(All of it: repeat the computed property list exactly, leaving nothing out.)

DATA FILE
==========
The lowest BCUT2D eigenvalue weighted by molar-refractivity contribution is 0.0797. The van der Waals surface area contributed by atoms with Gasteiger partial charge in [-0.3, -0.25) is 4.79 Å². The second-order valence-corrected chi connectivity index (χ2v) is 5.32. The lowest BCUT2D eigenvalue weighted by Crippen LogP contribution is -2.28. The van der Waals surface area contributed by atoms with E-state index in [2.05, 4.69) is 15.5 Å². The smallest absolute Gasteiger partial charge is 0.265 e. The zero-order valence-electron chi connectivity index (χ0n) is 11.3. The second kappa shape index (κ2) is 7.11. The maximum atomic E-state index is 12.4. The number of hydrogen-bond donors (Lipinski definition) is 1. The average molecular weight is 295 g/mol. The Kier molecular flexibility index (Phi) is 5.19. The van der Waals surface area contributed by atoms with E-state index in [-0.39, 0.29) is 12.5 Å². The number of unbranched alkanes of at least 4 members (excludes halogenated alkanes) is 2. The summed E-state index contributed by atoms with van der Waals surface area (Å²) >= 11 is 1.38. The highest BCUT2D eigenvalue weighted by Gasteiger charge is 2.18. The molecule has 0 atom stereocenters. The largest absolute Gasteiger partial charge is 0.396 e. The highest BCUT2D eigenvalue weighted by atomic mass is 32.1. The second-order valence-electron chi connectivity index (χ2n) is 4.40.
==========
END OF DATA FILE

The lowest BCUT2D eigenvalue weighted by molar-refractivity contribution is 0.0797. The van der Waals surface area contributed by atoms with Gasteiger partial charge in [-0.3, -0.25) is 4.79 Å². The second-order valence-corrected chi connectivity index (χ2v) is 5.32. The lowest BCUT2D eigenvalue weighted by Crippen LogP contribution is -2.28. The van der Waals surface area contributed by atoms with E-state index in [2.05, 4.69) is 15.5 Å². The smallest absolute Gasteiger partial charge is 0.265 e. The zero-order valence-electron chi connectivity index (χ0n) is 11.3. The second kappa shape index (κ2) is 7.11. The maximum atomic E-state index is 12.4. The number of hydrogen-bond donors (Lipinski definition) is 1. The average molecular weight is 295 g/mol. The Kier molecular flexibility index (Phi) is 5.19. The van der Waals surface area contributed by atoms with E-state index in [-0.39, 0.29) is 12.5 Å². The number of unbranched alkanes of at least 4 members (excludes halogenated alkanes) is 2. The summed E-state index contributed by atoms with van der Waals surface area (Å²) >= 11 is 1.38. The highest BCUT2D eigenvalue weighted by Gasteiger charge is 2.18. The molecule has 0 atom stereocenters. The largest absolute Gasteiger partial charge is 0.396 e. The highest BCUT2D eigenvalue weighted by atomic mass is 32.1. The second-order valence-electron chi connectivity index (χ2n) is 4.40.